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Analyse Ways In Which The Curriculum Offer Can Differ According To The Context In Which It Is Provided

871 words - 4 pages

The idea of curriculum origins in Greece where was, literally, a course; in Latin, ‘curriculum’ was a racing chariot (currere was to run). Today the term ‘curriculum’ refers to the lessons and academic content taught in a school or in a specific course or program. In dictionaries, curriculum is often defined as the courses offered by a school and refers to the knowledge and skills students are expected to learn. In reality, curriculum is more than course. This is: ‘All the learning which is planned and guided by the school, whether it is carried on in groups or individually, inside or outside the school.’ (Kerr in Kelly, 1983:10). According to John Kerr’s definition: ‘Learning is planned and ...view middle of the document...

While curriculum encompasses a wide variety of instructional practices, educators often precise technical meaning when they use the term. Some curriculum materials may seem simple or straightforward (such as a list of required reading, for example), but they may reflect a deep and sophisticated understanding of an academic discipline and of the most effective strategies for learning. Curriculum is taken to mean the learning opportunities which are organised in a particular learning situation. The most obvious and common uses of the term refers to the formal curriculum, summarise in the UK in curriculum documentation which emanates from government departments and other large institutions. Statements of this curriculum mainly take the form of lists of learning goals and (in some cases) processes through which students are expected to achieve them. (Stenhouse, 1975)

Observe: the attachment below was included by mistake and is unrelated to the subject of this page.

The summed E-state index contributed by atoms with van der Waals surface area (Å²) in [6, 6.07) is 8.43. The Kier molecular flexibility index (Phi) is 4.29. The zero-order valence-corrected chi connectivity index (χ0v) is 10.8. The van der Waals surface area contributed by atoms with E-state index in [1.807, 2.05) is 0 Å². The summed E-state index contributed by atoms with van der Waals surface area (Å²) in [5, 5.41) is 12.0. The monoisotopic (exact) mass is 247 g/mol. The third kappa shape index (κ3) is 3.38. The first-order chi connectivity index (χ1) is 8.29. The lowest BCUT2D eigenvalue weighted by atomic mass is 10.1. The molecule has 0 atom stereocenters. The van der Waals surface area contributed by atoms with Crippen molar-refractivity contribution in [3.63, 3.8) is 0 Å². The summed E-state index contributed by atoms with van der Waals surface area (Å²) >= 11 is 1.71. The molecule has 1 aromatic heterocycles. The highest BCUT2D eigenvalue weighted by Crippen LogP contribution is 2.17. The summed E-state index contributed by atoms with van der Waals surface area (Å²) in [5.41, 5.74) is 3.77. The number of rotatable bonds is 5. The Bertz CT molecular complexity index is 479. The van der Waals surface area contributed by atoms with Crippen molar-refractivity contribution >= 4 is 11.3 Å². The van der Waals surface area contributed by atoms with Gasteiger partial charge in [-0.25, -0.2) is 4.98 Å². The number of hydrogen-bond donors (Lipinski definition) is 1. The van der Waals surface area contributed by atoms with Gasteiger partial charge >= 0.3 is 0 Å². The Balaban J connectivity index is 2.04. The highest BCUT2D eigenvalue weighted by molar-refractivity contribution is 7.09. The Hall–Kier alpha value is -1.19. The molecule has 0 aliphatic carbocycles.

Political, social, technological (PEST), legal and environmental (PESTLE) factors affected curriculum. Curriculum in Lifelong Learning Sector is largely determinate by the Qualifications and Curriculum Authority setting up to coordinate qualifications, and awarding bodies which write and accredit qualifications. There are several interpretations of curriculum influenced by the different contexts. The main constituency in Lifelong Learning Sector are: Community Learning and Development (CLD), Future Education (FE), Higher Education (HE), Work-Based Learning (WBL), Libraries, archives and information service (LAIS). Every areas are categorize by national priorities affecting curriculum context according to presented programme. (Wilson, 2009)

Work-Based Learning curriculum emphasis the needs of employers addressing the requirements of employers and aims to raise a learners’ ability to gain employment. Key words in curriculum are: employability skills, employer engagement, apprenticeships, work experience. Vocational learning curriculum underline to meet the learners’ need to...

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